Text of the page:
when president obama hosted his oldest living predecessor yesterday he was given a pair of similar loudness. and now the press corps will keep a sharp eye out for them. when we come back, a one-time olympic hopeful who survived and is thriving when some thought he wouldn't make it at all. we'll chronicle his remarkable journey back.
finally tonight, the remarkable journey of a young man who beat the odds and got his life back, kevin pierce, a name you may know from our winter olympics coverage. the snowboarder who seemed headed for great things until a very bad day at the end of '09. nbc's kevin tibbles has been following pierce since back then, and caught up with him since just before the release of a new documentary that chronicles his recovery. >> reporter: in the air, a magician destined for the olympic podium in vancouver. and then it all came crashing down. a miscue during a difficult snowboard maneuver called the double cork left kevin pierce near death with critical brain injuries. his close family remained at his side. >> often we would just sit with him and hold his hand for hours. we don't talk to him.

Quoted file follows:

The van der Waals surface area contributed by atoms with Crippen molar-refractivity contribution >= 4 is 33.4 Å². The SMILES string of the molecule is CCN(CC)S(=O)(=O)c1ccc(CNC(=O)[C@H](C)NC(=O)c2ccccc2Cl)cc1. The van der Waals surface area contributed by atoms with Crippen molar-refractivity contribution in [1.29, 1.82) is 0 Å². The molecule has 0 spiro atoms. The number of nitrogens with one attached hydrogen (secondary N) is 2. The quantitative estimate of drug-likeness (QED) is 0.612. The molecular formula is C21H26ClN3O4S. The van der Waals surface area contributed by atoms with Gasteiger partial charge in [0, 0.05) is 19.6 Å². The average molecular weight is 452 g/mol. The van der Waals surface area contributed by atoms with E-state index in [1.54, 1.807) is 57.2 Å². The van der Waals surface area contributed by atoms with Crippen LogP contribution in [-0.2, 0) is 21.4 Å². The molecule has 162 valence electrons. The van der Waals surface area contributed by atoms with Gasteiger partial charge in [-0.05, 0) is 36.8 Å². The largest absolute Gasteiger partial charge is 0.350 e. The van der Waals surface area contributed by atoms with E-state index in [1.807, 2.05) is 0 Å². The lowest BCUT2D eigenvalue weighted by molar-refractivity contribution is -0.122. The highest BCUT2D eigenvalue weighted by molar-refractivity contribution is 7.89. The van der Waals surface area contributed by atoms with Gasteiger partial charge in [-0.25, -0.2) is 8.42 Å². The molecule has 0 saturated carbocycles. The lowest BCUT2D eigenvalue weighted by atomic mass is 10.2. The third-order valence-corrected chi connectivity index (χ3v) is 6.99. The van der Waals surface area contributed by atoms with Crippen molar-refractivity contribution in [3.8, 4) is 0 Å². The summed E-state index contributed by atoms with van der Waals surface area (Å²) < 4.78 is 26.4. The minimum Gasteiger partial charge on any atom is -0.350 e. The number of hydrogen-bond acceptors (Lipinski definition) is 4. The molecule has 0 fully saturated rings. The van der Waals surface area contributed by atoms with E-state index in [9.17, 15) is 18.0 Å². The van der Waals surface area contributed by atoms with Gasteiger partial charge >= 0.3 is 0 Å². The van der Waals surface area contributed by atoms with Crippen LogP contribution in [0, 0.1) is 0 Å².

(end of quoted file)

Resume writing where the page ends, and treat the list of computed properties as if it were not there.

>> reporter: an arduous rehab more than three years of small steps with one goal in mind. recovery. >> things are going so well. i'm well aware now, it's taken me a long time to come to grips with it. but i still have a lot of healing to do. >> reporter: when we first met pierce at his family's vermont home, he proudly showed off his first board and spent the afternoon skateboarding with his brothers, including david who has downs syndrome. ♪ >> reporter: kevin's compelling journey back to health is now the subject of an hbo documentary. >> neurologically, you cannot afford to hit your head. >> reporter: and the frustration of an athlete whose only dream is to get back on his board. >> don't get me wrong, i really appreciate all the help i've gotten from doctors, but it comes a point where i'm just ready to release from it all. get me out of here, enough's enough. >> reporter: but it is brother david who questions kevin's hope of competing again. >> i don't want you to be in a wheelchair.